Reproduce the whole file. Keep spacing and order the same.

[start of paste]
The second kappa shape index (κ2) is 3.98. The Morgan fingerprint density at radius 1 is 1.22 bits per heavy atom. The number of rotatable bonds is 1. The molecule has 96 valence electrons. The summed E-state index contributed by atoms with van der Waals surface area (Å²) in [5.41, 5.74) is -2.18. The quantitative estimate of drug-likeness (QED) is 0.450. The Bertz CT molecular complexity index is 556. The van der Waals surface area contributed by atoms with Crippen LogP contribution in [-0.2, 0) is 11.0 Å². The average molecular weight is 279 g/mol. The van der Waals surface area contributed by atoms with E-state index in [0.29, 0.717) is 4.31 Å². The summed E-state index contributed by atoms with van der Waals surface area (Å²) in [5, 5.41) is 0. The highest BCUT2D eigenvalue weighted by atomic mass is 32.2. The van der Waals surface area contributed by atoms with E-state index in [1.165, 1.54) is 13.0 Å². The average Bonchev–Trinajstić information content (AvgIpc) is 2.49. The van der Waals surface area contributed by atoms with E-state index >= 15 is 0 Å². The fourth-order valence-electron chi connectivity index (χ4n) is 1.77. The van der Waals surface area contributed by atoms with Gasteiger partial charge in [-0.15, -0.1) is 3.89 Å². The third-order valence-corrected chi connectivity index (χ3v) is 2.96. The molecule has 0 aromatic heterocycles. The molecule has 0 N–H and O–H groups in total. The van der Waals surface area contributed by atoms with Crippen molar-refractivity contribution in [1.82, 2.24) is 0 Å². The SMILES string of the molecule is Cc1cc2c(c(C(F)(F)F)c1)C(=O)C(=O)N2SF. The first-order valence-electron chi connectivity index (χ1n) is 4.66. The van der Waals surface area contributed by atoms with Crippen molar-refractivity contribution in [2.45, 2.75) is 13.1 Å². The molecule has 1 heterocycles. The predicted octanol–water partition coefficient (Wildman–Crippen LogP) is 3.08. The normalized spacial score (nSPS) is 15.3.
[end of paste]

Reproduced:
The second kappa shape index (κ2) is 3.98. The Morgan fingerprint density at radius 1 is 1.22 bits per heavy atom. The number of rotatable bonds is 1. The molecule has 96 valence electrons. The summed E-state index contributed by atoms with van der Waals surface area (Å²) in [5.41, 5.74) is -2.18. The quantitative estimate of drug-likeness (QED) is 0.450. The Bertz CT molecular complexity index is 556. The van der Waals surface area contributed by atoms with Crippen LogP contribution in [-0.2, 0) is 11.0 Å². The average molecular weight is 279 g/mol. The van der Waals surface area contributed by atoms with E-state index in [0.29, 0.717) is 4.31 Å². The summed E-state index contributed by atoms with van der Waals surface area (Å²) in [5, 5.41) is 0. The highest BCUT2D eigenvalue weighted by atomic mass is 32.2. The van der Waals surface area contributed by atoms with E-state index in [1.165, 1.54) is 13.0 Å². The average Bonchev–Trinajstić information content (AvgIpc) is 2.49. The van der Waals surface area contributed by atoms with E-state index >= 15 is 0 Å². The fourth-order valence-electron chi connectivity index (χ4n) is 1.77. The van der Waals surface area contributed by atoms with Gasteiger partial charge in [-0.15, -0.1) is 3.89 Å². The third-order valence-corrected chi connectivity index (χ3v) is 2.96. The molecule has 0 aromatic heterocycles. The molecule has 0 N–H and O–H groups in total. The van der Waals surface area contributed by atoms with Crippen molar-refractivity contribution in [1.82, 2.24) is 0 Å². The SMILES string of the molecule is Cc1cc2c(c(C(F)(F)F)c1)C(=O)C(=O)N2SF. The first-order valence-electron chi connectivity index (χ1n) is 4.66. The van der Waals surface area contributed by atoms with Crippen molar-refractivity contribution in [2.45, 2.75) is 13.1 Å². The molecule has 1 heterocycles. The predicted octanol–water partition coefficient (Wildman–Crippen LogP) is 3.08. The normalized spacial score (nSPS) is 15.3.